IDL favors simple names, and it blurs the user level distinction between system routines and user routines. See Managing IDL Paths for more on how IDL finds routine names on its path.

Names should make sense, be easy to remember, and not require too much typing. Language transparency also results in very human-readable code. In conjunction with the way IDL searches for routines, this may cause either user level or system level conflicts.

User Level Conflicts

In the user level case, an IDL user writes a routine that is not part of the base release of IDL, and places it in a local library. At some later date, a new version of IDL is installed that contains a new IDL library routine with the same name as the user's routine. Depending on the order of the directories in the user’s path, one of these two routines is executed. If the user’s routine is used, IDL library code that calls the routine will get the wrong version and fail in strange and mysterious ways. If the IDL routine is used, the IDL library will be satisfied, but the user's library will get the wrong version, also with bad results.

System Level Conflicts

The system level case is similar, but harder to work around. In this case, the user creates a local routine as before, but the new version of IDL contains a system routine with the same name. In this case, IDL will always choose to use the system routine, and the user routine vanishes from view. The order of the search path is meaningless in this case because the search path is not even consulted. A system routine always has precedence over a user routine.

The Workbench Recognizes Duplicate Routine Names

The IDL Workbench now automatically checks for duplicate routine names and displays a warning icon at the relevant code line, and in the Problems View. There is also a preference setting that allows you to control this behavior.

Choosing Routine Names to Avoid Conflicts

We recommend devising a routine naming strategy to avoid naming conflicts. The core idea of this convention (described in detail in Advice for Library Authors) is to prefix all library routine names with a unique identifier, one indicative of your organization or project. We reserve routine names that are generic, and those with an “IDL” prefix on behalf of the entire IDL community. Prefixing your user library routines significantly reduces the risk of namespace collisions with IDL routines.

As a library author, your decision to follow a routine prefixing strategy benefits the entire IDL community. This convention translates into simplicity and reliability, allowing IDL system routines to always take precedence over user routines. It also raises the visibility of your routines, readily distinguishing them as part of your library.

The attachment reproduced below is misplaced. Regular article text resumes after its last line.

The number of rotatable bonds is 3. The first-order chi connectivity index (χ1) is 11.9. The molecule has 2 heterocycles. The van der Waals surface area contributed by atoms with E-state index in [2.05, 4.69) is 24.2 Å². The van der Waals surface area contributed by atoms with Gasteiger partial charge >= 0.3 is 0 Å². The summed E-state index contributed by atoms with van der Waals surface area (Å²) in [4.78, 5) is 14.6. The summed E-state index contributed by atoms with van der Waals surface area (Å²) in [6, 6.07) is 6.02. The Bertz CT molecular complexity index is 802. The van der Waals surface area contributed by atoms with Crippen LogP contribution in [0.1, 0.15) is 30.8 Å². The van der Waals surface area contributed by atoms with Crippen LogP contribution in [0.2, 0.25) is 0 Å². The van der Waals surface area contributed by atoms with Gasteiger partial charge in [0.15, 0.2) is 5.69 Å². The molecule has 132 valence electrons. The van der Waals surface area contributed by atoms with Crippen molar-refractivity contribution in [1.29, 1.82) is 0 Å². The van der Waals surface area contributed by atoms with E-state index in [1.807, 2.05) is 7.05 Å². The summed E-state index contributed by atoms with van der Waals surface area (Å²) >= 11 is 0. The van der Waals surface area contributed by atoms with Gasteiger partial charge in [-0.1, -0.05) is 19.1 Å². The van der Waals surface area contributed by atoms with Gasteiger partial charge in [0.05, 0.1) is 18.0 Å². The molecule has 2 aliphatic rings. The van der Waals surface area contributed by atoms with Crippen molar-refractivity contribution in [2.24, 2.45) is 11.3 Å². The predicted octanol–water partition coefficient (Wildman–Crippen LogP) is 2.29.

Note: For instructions on how to prefix an existing user library, see Converting Existing Libraries.

Cross-Platform Naming of IDL .pro Files

When naming IDL .pro files used in cross-platform applications, you need to know the various platforms’ file naming conventions and limitations. For example, the “:” character is not allowed in a filename under Microsoft Windows.

Be careful with case when naming files. For example, while Microsoft Windows systems present file names using mixed case, file names are in fact case-insensitive. Under Unix, file names are case sensitive— is different from

When writing cross-platform applications, avoid using filenames that are different only in case. The safest course is to use filenames that are all lower case.

Remember, too, that IDL commands are themselves case-insensitive. If entered at the IDL command prompt, the following are equivalent:

IDL> command
IDL> CommanD

Automatic Compilation and Case Sensitivity

On UNIX platforms, where filename case matters, IDL looks for a lower-case filename when you enter the name of a user-written routine at the IDL command prompt. Thus, if you save your program file as and enter the following at the IDL command prompt:

IDL> MyProgram

IDL will compile the file and attempt to execute a procedure named myprogram.

If you save your program file as and enter the following at the IDL command prompt:

IDL> MyProgram

IDL will not compile the file and will issue an error that looks like:

% Attempt to call undefined procedure/function: 'MYPROGRAM'.
% Execution halted at: $MAIN$

You can compile and run a program with a mixed- or upper-case file name on a UNIX platform by using IDL’s .COMPILE or .RUN executive commands:

IDL> MyProgram

or, if contains a main-level program:

IDL> .RUN MyProgram

In general we recommend that you use lower-case file names on platforms where case matters.